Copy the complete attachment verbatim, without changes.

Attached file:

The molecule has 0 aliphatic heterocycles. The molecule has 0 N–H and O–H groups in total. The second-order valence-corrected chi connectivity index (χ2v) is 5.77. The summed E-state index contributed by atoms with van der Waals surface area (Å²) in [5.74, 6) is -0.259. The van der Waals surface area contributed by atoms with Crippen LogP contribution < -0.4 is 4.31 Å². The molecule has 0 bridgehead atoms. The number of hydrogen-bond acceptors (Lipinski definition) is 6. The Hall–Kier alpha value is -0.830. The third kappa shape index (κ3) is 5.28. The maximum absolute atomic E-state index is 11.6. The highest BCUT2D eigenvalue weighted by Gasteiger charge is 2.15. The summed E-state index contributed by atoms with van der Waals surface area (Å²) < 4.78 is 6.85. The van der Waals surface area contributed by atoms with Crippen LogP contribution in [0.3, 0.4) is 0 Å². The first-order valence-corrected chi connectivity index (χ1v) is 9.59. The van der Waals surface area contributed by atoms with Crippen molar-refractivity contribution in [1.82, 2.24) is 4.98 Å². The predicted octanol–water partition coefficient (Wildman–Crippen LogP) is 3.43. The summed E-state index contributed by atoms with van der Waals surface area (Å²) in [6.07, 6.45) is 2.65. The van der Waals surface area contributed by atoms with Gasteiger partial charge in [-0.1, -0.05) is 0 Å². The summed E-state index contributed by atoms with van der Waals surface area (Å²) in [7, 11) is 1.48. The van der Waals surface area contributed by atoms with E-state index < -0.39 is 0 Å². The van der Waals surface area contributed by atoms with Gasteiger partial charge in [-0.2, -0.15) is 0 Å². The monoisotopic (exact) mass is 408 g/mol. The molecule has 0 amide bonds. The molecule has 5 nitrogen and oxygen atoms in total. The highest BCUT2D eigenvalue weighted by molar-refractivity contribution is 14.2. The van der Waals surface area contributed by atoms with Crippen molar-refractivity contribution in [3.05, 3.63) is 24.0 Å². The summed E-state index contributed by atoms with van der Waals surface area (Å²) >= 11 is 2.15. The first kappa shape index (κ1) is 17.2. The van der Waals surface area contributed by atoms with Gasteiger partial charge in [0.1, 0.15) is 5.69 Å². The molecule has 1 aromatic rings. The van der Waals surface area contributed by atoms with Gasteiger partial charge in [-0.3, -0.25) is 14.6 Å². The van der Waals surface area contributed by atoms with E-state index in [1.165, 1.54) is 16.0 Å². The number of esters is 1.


The molecule has 0 aliphatic heterocycles. The molecule has 0 N–H and O–H groups in total. The second-order valence-corrected chi connectivity index (χ2v) is 5.77. The summed E-state index contributed by atoms with van der Waals surface area (Å²) in [5.74, 6) is -0.259. The van der Waals surface area contributed by atoms with Crippen LogP contribution < -0.4 is 4.31 Å². The molecule has 0 bridgehead atoms. The number of hydrogen-bond acceptors (Lipinski definition) is 6. The Hall–Kier alpha value is -0.830. The third kappa shape index (κ3) is 5.28. The maximum absolute atomic E-state index is 11.6. The highest BCUT2D eigenvalue weighted by Gasteiger charge is 2.15. The summed E-state index contributed by atoms with van der Waals surface area (Å²) < 4.78 is 6.85. The van der Waals surface area contributed by atoms with Crippen LogP contribution in [0.3, 0.4) is 0 Å². The first-order valence-corrected chi connectivity index (χ1v) is 9.59. The van der Waals surface area contributed by atoms with Crippen molar-refractivity contribution in [1.82, 2.24) is 4.98 Å². The predicted octanol–water partition coefficient (Wildman–Crippen LogP) is 3.43. The summed E-state index contributed by atoms with van der Waals surface area (Å²) in [6.07, 6.45) is 2.65. The van der Waals surface area contributed by atoms with Gasteiger partial charge in [-0.1, -0.05) is 0 Å². The summed E-state index contributed by atoms with van der Waals surface area (Å²) in [7, 11) is 1.48. The van der Waals surface area contributed by atoms with E-state index < -0.39 is 0 Å². The van der Waals surface area contributed by atoms with Gasteiger partial charge in [-0.2, -0.15) is 0 Å². The monoisotopic (exact) mass is 408 g/mol. The molecule has 0 amide bonds. The molecule has 5 nitrogen and oxygen atoms in total. The highest BCUT2D eigenvalue weighted by molar-refractivity contribution is 14.2. The van der Waals surface area contributed by atoms with Crippen molar-refractivity contribution in [3.05, 3.63) is 24.0 Å². The summed E-state index contributed by atoms with van der Waals surface area (Å²) >= 11 is 2.15. The first kappa shape index (κ1) is 17.2. The van der Waals surface area contributed by atoms with Gasteiger partial charge in [0.1, 0.15) is 5.69 Å². The molecule has 1 aromatic rings. The van der Waals surface area contributed by atoms with Gasteiger partial charge in [-0.3, -0.25) is 14.6 Å². The van der Waals surface area contributed by atoms with E-state index in [1.165, 1.54) is 16.0 Å². The number of esters is 1.